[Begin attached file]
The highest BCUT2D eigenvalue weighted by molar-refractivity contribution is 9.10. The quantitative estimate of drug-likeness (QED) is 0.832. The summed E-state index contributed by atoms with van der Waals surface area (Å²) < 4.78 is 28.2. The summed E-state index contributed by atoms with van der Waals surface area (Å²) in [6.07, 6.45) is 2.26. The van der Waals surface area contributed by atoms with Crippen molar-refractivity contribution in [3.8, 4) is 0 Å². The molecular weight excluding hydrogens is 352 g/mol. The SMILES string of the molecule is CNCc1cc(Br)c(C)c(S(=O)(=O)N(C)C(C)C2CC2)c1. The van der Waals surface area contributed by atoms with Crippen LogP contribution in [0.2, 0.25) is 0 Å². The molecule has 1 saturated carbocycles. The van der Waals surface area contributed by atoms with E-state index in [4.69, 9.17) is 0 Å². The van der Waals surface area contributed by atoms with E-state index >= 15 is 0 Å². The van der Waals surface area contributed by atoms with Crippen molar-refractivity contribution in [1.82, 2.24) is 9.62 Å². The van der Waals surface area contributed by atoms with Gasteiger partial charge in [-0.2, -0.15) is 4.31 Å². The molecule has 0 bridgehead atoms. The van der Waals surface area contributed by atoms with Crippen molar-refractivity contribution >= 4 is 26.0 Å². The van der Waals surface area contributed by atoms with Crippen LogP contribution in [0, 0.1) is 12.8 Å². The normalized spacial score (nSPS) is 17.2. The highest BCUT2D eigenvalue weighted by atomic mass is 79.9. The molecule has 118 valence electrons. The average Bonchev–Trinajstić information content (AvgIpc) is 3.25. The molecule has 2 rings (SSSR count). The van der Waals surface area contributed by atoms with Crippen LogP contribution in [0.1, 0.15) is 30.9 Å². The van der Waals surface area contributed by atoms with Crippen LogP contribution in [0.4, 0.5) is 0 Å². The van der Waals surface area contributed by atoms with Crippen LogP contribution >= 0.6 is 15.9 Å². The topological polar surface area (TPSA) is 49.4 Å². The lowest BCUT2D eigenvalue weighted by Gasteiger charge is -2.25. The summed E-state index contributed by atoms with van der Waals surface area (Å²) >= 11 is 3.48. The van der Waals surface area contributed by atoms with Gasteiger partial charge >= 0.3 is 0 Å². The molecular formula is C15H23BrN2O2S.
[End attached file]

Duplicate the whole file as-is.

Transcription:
The highest BCUT2D eigenvalue weighted by molar-refractivity contribution is 9.10. The quantitative estimate of drug-likeness (QED) is 0.832. The summed E-state index contributed by atoms with van der Waals surface area (Å²) < 4.78 is 28.2. The summed E-state index contributed by atoms with van der Waals surface area (Å²) in [6.07, 6.45) is 2.26. The van der Waals surface area contributed by atoms with Crippen molar-refractivity contribution in [3.8, 4) is 0 Å². The molecular weight excluding hydrogens is 352 g/mol. The SMILES string of the molecule is CNCc1cc(Br)c(C)c(S(=O)(=O)N(C)C(C)C2CC2)c1. The van der Waals surface area contributed by atoms with Crippen LogP contribution in [0.2, 0.25) is 0 Å². The molecule has 1 saturated carbocycles. The van der Waals surface area contributed by atoms with E-state index in [4.69, 9.17) is 0 Å². The van der Waals surface area contributed by atoms with E-state index >= 15 is 0 Å². The van der Waals surface area contributed by atoms with Crippen molar-refractivity contribution in [1.82, 2.24) is 9.62 Å². The van der Waals surface area contributed by atoms with Gasteiger partial charge in [-0.2, -0.15) is 4.31 Å². The molecule has 0 bridgehead atoms. The van der Waals surface area contributed by atoms with Crippen molar-refractivity contribution >= 4 is 26.0 Å². The van der Waals surface area contributed by atoms with Crippen LogP contribution in [0, 0.1) is 12.8 Å². The normalized spacial score (nSPS) is 17.2. The highest BCUT2D eigenvalue weighted by atomic mass is 79.9. The molecule has 118 valence electrons. The average Bonchev–Trinajstić information content (AvgIpc) is 3.25. The molecule has 2 rings (SSSR count). The van der Waals surface area contributed by atoms with Crippen LogP contribution in [0.1, 0.15) is 30.9 Å². The van der Waals surface area contributed by atoms with Crippen LogP contribution in [0.4, 0.5) is 0 Å². The van der Waals surface area contributed by atoms with Crippen LogP contribution >= 0.6 is 15.9 Å². The topological polar surface area (TPSA) is 49.4 Å². The lowest BCUT2D eigenvalue weighted by Gasteiger charge is -2.25. The summed E-state index contributed by atoms with van der Waals surface area (Å²) >= 11 is 3.48. The van der Waals surface area contributed by atoms with Gasteiger partial charge >= 0.3 is 0 Å². The molecular formula is C15H23BrN2O2S.